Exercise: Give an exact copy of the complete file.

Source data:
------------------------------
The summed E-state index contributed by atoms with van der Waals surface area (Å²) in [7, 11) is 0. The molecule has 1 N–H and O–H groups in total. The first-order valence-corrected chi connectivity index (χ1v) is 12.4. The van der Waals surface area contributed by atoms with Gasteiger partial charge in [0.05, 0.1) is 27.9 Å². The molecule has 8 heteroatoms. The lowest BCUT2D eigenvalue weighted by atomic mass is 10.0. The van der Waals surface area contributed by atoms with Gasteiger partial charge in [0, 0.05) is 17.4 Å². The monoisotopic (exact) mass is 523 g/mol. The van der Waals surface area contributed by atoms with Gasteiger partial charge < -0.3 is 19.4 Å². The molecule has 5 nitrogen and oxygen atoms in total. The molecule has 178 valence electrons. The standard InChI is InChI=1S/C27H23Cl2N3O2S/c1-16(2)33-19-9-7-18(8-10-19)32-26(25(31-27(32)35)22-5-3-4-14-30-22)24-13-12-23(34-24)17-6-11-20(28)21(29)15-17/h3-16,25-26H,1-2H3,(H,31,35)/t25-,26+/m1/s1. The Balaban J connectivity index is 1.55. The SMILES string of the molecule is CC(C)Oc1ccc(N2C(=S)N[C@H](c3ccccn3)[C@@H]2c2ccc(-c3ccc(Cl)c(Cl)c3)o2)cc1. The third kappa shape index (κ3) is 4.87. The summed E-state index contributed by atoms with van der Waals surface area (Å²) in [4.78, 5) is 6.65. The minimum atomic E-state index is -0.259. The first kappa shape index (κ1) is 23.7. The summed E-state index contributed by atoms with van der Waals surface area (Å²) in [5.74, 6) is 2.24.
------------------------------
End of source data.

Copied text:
The summed E-state index contributed by atoms with van der Waals surface area (Å²) in [7, 11) is 0. The molecule has 1 N–H and O–H groups in total. The first-order valence-corrected chi connectivity index (χ1v) is 12.4. The van der Waals surface area contributed by atoms with Gasteiger partial charge in [0.05, 0.1) is 27.9 Å². The molecule has 8 heteroatoms. The lowest BCUT2D eigenvalue weighted by atomic mass is 10.0. The van der Waals surface area contributed by atoms with Gasteiger partial charge in [0, 0.05) is 17.4 Å². The monoisotopic (exact) mass is 523 g/mol. The van der Waals surface area contributed by atoms with Gasteiger partial charge < -0.3 is 19.4 Å². The molecule has 5 nitrogen and oxygen atoms in total. The molecule has 178 valence electrons. The standard InChI is InChI=1S/C27H23Cl2N3O2S/c1-16(2)33-19-9-7-18(8-10-19)32-26(25(31-27(32)35)22-5-3-4-14-30-22)24-13-12-23(34-24)17-6-11-20(28)21(29)15-17/h3-16,25-26H,1-2H3,(H,31,35)/t25-,26+/m1/s1. The Balaban J connectivity index is 1.55. The SMILES string of the molecule is CC(C)Oc1ccc(N2C(=S)N[C@H](c3ccccn3)[C@@H]2c2ccc(-c3ccc(Cl)c(Cl)c3)o2)cc1. The third kappa shape index (κ3) is 4.87. The summed E-state index contributed by atoms with van der Waals surface area (Å²) in [4.78, 5) is 6.65. The minimum atomic E-state index is -0.259. The first kappa shape index (κ1) is 23.7. The summed E-state index contributed by atoms with van der Waals surface area (Å²) in [5.74, 6) is 2.24.